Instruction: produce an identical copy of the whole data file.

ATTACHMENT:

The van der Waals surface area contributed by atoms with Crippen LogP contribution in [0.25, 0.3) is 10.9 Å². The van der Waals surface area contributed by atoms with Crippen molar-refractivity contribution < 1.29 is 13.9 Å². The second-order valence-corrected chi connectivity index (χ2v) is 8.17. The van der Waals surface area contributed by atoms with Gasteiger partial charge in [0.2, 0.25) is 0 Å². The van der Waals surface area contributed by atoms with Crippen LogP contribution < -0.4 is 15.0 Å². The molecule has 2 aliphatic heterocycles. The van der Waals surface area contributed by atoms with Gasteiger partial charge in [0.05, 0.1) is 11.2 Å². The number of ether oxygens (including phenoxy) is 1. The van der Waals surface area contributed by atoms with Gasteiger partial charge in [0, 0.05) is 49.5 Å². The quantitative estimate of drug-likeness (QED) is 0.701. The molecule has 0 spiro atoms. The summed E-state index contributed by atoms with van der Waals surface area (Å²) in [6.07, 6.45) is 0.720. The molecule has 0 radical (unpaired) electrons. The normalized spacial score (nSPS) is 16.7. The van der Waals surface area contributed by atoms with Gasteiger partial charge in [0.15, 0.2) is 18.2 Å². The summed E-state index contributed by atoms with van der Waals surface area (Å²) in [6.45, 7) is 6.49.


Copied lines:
The van der Waals surface area contributed by atoms with Crippen LogP contribution in [0.25, 0.3) is 10.9 Å². The van der Waals surface area contributed by atoms with Crippen molar-refractivity contribution < 1.29 is 13.9 Å². The second-order valence-corrected chi connectivity index (χ2v) is 8.17. The van der Waals surface area contributed by atoms with Gasteiger partial charge in [0.2, 0.25) is 0 Å². The van der Waals surface area contributed by atoms with Crippen LogP contribution < -0.4 is 15.0 Å². The molecule has 2 aliphatic heterocycles. The van der Waals surface area contributed by atoms with Gasteiger partial charge in [0.05, 0.1) is 11.2 Å². The number of ether oxygens (including phenoxy) is 1. The van der Waals surface area contributed by atoms with Gasteiger partial charge in [0, 0.05) is 49.5 Å². The quantitative estimate of drug-likeness (QED) is 0.701. The molecule has 0 spiro atoms. The summed E-state index contributed by atoms with van der Waals surface area (Å²) in [6.07, 6.45) is 0.720. The molecule has 0 radical (unpaired) electrons. The normalized spacial score (nSPS) is 16.7. The van der Waals surface area contributed by atoms with Gasteiger partial charge in [0.15, 0.2) is 18.2 Å². The summed E-state index contributed by atoms with van der Waals surface area (Å²) in [6.45, 7) is 6.49.